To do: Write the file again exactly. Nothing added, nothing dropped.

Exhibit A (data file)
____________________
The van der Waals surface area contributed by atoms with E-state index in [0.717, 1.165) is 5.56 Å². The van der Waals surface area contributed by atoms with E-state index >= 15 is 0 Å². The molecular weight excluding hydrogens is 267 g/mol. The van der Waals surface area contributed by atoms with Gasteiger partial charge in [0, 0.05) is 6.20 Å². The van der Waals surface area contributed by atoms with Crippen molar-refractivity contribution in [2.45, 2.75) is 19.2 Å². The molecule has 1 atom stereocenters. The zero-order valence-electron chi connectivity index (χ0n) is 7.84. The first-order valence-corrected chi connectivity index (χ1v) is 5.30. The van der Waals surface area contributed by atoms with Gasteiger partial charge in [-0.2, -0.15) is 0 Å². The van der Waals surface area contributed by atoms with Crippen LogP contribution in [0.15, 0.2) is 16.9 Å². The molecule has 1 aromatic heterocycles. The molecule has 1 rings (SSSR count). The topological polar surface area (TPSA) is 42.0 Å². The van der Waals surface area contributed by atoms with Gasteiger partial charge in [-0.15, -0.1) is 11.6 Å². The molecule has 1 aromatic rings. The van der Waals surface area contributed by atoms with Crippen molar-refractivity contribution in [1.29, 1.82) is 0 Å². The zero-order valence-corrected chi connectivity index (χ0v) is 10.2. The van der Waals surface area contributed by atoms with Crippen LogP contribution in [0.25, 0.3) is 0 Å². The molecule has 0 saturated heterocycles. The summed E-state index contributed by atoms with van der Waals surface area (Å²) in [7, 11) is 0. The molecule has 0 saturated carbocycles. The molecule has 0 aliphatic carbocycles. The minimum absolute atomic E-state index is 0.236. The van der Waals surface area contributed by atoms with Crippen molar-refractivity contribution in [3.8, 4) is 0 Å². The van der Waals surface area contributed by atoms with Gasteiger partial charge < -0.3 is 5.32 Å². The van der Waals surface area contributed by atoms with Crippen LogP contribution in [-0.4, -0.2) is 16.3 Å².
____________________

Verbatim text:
The van der Waals surface area contributed by atoms with E-state index in [0.717, 1.165) is 5.56 Å². The van der Waals surface area contributed by atoms with E-state index >= 15 is 0 Å². The molecular weight excluding hydrogens is 267 g/mol. The van der Waals surface area contributed by atoms with Gasteiger partial charge in [0, 0.05) is 6.20 Å². The van der Waals surface area contributed by atoms with Crippen molar-refractivity contribution in [2.45, 2.75) is 19.2 Å². The molecule has 1 atom stereocenters. The zero-order valence-electron chi connectivity index (χ0n) is 7.84. The first-order valence-corrected chi connectivity index (χ1v) is 5.30. The van der Waals surface area contributed by atoms with Gasteiger partial charge in [-0.2, -0.15) is 0 Å². The van der Waals surface area contributed by atoms with Crippen LogP contribution in [0.15, 0.2) is 16.9 Å². The molecule has 1 aromatic heterocycles. The molecule has 1 rings (SSSR count). The topological polar surface area (TPSA) is 42.0 Å². The van der Waals surface area contributed by atoms with Gasteiger partial charge in [-0.15, -0.1) is 11.6 Å². The molecule has 1 aromatic rings. The van der Waals surface area contributed by atoms with Crippen molar-refractivity contribution in [1.29, 1.82) is 0 Å². The zero-order valence-corrected chi connectivity index (χ0v) is 10.2. The van der Waals surface area contributed by atoms with Crippen LogP contribution in [0.25, 0.3) is 0 Å². The molecule has 0 saturated heterocycles. The summed E-state index contributed by atoms with van der Waals surface area (Å²) in [7, 11) is 0. The molecule has 0 saturated carbocycles. The molecule has 0 aliphatic carbocycles. The minimum absolute atomic E-state index is 0.236. The van der Waals surface area contributed by atoms with Crippen molar-refractivity contribution in [3.8, 4) is 0 Å². The van der Waals surface area contributed by atoms with Gasteiger partial charge < -0.3 is 5.32 Å². The van der Waals surface area contributed by atoms with Crippen LogP contribution in [-0.4, -0.2) is 16.3 Å².